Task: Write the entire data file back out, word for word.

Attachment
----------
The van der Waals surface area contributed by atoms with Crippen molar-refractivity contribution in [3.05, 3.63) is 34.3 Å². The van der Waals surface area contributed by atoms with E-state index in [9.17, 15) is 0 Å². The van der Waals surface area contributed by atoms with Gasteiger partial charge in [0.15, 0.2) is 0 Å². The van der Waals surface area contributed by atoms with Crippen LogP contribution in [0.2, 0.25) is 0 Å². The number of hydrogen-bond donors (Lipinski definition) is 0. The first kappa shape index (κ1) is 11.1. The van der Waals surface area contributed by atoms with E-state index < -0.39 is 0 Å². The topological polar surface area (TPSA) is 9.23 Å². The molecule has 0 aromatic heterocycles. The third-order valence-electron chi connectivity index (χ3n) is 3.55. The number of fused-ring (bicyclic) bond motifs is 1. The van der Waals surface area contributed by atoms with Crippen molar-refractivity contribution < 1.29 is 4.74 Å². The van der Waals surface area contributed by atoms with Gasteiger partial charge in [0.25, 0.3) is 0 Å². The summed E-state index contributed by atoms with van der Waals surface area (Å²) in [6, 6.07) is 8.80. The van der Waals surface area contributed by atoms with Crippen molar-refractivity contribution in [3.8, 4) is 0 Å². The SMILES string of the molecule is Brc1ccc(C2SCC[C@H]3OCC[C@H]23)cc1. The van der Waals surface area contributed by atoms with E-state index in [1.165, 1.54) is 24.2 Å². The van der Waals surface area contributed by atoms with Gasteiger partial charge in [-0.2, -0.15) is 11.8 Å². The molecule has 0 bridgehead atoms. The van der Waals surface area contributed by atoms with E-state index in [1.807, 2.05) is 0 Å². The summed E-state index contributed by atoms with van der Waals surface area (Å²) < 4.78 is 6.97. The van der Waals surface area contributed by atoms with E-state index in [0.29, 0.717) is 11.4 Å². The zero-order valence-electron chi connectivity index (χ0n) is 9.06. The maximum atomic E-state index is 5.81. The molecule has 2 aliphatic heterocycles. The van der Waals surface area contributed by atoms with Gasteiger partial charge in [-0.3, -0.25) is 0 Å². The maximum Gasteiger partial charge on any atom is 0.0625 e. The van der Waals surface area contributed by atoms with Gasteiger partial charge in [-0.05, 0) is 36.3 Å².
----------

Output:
The van der Waals surface area contributed by atoms with Crippen molar-refractivity contribution in [3.05, 3.63) is 34.3 Å². The van der Waals surface area contributed by atoms with E-state index in [9.17, 15) is 0 Å². The van der Waals surface area contributed by atoms with Gasteiger partial charge in [0.15, 0.2) is 0 Å². The van der Waals surface area contributed by atoms with Crippen LogP contribution in [0.2, 0.25) is 0 Å². The number of hydrogen-bond donors (Lipinski definition) is 0. The first kappa shape index (κ1) is 11.1. The van der Waals surface area contributed by atoms with E-state index < -0.39 is 0 Å². The topological polar surface area (TPSA) is 9.23 Å². The molecule has 0 aromatic heterocycles. The third-order valence-electron chi connectivity index (χ3n) is 3.55. The number of fused-ring (bicyclic) bond motifs is 1. The van der Waals surface area contributed by atoms with Crippen molar-refractivity contribution < 1.29 is 4.74 Å². The van der Waals surface area contributed by atoms with Gasteiger partial charge in [0.25, 0.3) is 0 Å². The summed E-state index contributed by atoms with van der Waals surface area (Å²) in [6, 6.07) is 8.80. The van der Waals surface area contributed by atoms with Crippen molar-refractivity contribution in [3.8, 4) is 0 Å². The SMILES string of the molecule is Brc1ccc(C2SCC[C@H]3OCC[C@H]23)cc1. The van der Waals surface area contributed by atoms with E-state index in [1.165, 1.54) is 24.2 Å². The van der Waals surface area contributed by atoms with Gasteiger partial charge in [-0.2, -0.15) is 11.8 Å². The molecule has 0 bridgehead atoms. The van der Waals surface area contributed by atoms with E-state index in [1.807, 2.05) is 0 Å². The summed E-state index contributed by atoms with van der Waals surface area (Å²) < 4.78 is 6.97. The van der Waals surface area contributed by atoms with E-state index in [0.29, 0.717) is 11.4 Å². The zero-order valence-electron chi connectivity index (χ0n) is 9.06. The maximum atomic E-state index is 5.81. The molecule has 2 aliphatic heterocycles. The van der Waals surface area contributed by atoms with Gasteiger partial charge in [-0.3, -0.25) is 0 Å². The maximum Gasteiger partial charge on any atom is 0.0625 e. The van der Waals surface area contributed by atoms with Gasteiger partial charge in [-0.05, 0) is 36.3 Å².